The Susan B. Anthony Preservation District is a tiny, historically important pocket off West Main Street, between Madison and King Streets. The area is named for the famous suffragist leader's house at 17 Madison Street, which is maintained as a museum. Other 19th-century homes and Madison Park add to the neighborhood's charm. House hunters will find some amazing deals here if they're willing to invest in a neighborhood that is just beginning its upswing.
Dutchtown is bordered by Lyell Avenue to the north, Mt. Read Boulevard to the west, Broad Street to the east, and West Avenue and Brown Street to the south. Once named for its German population, now the population is made up of many ethnic groups. Lyell Avenue, the dividing line of the Dutchtown, Brown Square, Lyell-Otis, and Edgerton neighborhoods, is a montage of businesses.
Brown Square was the early home of the city's flour mills, and later, Eastman Kodak. Now it is dominated by Frontier Field, home of the Red Wings and (for now) the Rhinos.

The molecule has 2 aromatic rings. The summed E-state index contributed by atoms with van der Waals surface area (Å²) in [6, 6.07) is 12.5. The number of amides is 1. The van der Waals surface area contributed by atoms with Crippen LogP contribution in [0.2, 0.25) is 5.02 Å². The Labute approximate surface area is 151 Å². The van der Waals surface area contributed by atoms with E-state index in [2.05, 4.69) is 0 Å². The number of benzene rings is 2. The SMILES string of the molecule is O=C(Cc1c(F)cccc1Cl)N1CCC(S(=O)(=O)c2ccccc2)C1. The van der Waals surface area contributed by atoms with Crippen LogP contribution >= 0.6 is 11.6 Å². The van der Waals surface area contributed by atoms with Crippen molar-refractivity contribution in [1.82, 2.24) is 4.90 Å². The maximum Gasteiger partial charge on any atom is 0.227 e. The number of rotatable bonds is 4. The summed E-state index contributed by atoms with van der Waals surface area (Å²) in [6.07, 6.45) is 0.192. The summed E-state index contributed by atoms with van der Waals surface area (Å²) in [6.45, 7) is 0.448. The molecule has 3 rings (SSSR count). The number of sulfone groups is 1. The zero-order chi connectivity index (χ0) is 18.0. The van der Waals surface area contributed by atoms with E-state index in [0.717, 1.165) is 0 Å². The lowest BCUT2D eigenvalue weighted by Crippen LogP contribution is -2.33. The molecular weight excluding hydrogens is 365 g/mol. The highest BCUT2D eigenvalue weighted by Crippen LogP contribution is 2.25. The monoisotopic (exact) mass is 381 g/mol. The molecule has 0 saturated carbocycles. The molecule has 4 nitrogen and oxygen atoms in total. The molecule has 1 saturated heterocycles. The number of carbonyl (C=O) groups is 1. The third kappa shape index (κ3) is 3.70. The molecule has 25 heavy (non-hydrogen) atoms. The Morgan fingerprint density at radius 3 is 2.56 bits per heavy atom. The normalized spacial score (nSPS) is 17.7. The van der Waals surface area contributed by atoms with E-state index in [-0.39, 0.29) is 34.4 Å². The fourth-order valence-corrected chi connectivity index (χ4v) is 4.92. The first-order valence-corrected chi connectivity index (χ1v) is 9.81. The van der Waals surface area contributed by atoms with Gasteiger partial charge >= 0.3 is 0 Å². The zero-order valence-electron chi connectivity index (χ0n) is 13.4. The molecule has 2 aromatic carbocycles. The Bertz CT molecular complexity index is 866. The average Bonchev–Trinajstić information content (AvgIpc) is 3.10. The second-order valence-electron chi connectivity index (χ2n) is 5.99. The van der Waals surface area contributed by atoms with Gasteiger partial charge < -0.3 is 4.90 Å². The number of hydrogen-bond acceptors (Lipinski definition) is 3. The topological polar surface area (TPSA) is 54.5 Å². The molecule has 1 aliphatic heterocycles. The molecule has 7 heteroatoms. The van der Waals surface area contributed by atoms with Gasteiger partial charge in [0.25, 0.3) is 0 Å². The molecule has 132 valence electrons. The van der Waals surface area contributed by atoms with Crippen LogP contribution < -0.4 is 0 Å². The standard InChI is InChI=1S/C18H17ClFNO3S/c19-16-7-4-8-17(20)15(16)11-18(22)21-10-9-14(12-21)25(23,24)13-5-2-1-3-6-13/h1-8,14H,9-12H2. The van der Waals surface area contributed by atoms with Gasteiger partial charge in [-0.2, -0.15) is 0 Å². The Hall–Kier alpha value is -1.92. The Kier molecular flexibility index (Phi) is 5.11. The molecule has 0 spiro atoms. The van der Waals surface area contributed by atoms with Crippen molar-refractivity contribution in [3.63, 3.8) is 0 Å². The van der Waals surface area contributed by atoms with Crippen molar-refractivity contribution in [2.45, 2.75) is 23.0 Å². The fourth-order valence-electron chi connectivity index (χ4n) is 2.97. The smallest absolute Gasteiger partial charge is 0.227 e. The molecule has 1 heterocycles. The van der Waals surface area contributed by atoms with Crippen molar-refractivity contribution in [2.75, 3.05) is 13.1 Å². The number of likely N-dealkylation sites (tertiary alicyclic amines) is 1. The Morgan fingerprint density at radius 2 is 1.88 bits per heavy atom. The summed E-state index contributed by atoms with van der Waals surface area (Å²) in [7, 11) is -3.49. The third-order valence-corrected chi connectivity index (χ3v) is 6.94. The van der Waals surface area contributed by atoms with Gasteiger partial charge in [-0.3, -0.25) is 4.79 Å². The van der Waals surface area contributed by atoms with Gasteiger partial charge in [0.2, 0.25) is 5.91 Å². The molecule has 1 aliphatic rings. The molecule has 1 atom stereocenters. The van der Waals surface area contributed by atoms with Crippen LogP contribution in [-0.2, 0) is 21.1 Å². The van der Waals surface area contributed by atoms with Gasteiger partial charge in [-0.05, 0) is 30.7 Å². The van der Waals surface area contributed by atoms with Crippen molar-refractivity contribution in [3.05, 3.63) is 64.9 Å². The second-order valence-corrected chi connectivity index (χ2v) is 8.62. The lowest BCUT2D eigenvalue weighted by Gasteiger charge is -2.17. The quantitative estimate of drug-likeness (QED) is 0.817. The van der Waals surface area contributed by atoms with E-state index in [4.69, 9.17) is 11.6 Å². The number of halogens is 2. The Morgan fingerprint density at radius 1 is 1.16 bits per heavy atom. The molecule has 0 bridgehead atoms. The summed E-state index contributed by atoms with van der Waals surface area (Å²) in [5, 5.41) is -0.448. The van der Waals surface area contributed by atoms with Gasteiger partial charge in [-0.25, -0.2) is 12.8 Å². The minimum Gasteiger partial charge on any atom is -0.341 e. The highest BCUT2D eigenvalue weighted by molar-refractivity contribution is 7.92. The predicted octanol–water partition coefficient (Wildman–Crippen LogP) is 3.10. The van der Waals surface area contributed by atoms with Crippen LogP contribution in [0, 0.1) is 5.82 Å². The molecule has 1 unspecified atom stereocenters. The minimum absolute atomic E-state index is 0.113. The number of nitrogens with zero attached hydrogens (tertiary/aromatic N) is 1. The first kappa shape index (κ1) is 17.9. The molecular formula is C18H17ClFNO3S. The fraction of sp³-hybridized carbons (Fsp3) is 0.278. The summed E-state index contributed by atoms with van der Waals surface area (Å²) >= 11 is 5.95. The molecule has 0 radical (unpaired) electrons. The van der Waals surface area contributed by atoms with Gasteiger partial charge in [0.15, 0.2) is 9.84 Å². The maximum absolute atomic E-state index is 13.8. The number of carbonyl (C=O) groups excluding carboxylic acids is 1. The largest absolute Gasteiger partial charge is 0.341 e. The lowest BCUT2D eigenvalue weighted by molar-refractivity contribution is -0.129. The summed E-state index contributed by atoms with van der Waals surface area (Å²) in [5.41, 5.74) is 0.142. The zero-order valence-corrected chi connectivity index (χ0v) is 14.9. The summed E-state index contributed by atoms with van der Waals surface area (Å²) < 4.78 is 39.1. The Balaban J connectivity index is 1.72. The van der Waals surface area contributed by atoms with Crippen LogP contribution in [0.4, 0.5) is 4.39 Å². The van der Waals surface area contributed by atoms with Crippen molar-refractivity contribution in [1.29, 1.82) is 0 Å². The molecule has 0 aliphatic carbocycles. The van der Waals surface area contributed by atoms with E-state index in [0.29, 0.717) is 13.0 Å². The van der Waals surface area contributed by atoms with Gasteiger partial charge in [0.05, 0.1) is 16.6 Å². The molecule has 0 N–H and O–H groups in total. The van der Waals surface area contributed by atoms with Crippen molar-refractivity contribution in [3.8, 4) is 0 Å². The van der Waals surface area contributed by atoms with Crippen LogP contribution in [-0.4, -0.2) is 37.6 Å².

The Lyell-Otis area is a quiet, working-class neighborhood to the west of Edgerton, with a large selection of architecturally significant homes. Edgerton is centered on Jones Square, a beautiful little park that recalls the time of the village commons.
Stretching to the north is Maplewood, a neighborhood dotted with impressive homes, the lovely Maplewood Park (famous for its roses), and the gorges of the Genesee. Parts of the neighborhood, along Seneca Parkway, Lakeview Park, and Maplewood Park, are on the National Registry of Historic Places. Most of the homes date from the turn of the last century, during Eastman Kodak's initial expansion period --- both stately homes built for managers and modest homes built for workers.
Kodak Park's factories and the bustle of West Ridge Road still dominate the area's northern limits. The area boasts low crime rates and high community involvement in issues like education and preservation. Every June, people visit Maplewood for the popular Rose Festival.